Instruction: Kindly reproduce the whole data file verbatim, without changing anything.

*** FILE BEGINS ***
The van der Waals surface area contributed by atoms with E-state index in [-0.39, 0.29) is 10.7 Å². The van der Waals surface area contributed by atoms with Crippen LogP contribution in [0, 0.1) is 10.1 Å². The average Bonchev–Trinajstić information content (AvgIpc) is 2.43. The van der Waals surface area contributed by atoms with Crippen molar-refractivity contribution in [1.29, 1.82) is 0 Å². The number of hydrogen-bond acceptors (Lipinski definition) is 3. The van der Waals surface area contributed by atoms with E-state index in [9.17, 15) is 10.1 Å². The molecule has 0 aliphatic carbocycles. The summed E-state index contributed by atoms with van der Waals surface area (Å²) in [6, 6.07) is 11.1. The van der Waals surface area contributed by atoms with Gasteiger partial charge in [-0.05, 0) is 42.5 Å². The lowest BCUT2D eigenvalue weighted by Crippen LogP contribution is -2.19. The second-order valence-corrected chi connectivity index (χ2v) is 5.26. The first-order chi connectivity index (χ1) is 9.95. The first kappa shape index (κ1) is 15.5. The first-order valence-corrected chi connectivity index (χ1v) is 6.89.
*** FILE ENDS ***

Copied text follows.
The van der Waals surface area contributed by atoms with E-state index in [-0.39, 0.29) is 10.7 Å². The van der Waals surface area contributed by atoms with Crippen LogP contribution in [0, 0.1) is 10.1 Å². The average Bonchev–Trinajstić information content (AvgIpc) is 2.43. The van der Waals surface area contributed by atoms with Crippen molar-refractivity contribution in [1.29, 1.82) is 0 Å². The number of hydrogen-bond acceptors (Lipinski definition) is 3. The van der Waals surface area contributed by atoms with E-state index in [9.17, 15) is 10.1 Å². The molecule has 0 aliphatic carbocycles. The summed E-state index contributed by atoms with van der Waals surface area (Å²) in [6, 6.07) is 11.1. The van der Waals surface area contributed by atoms with Gasteiger partial charge in [-0.05, 0) is 42.5 Å². The lowest BCUT2D eigenvalue weighted by Crippen LogP contribution is -2.19. The second-order valence-corrected chi connectivity index (χ2v) is 5.26. The first-order chi connectivity index (χ1) is 9.95. The first kappa shape index (κ1) is 15.5. The first-order valence-corrected chi connectivity index (χ1v) is 6.89.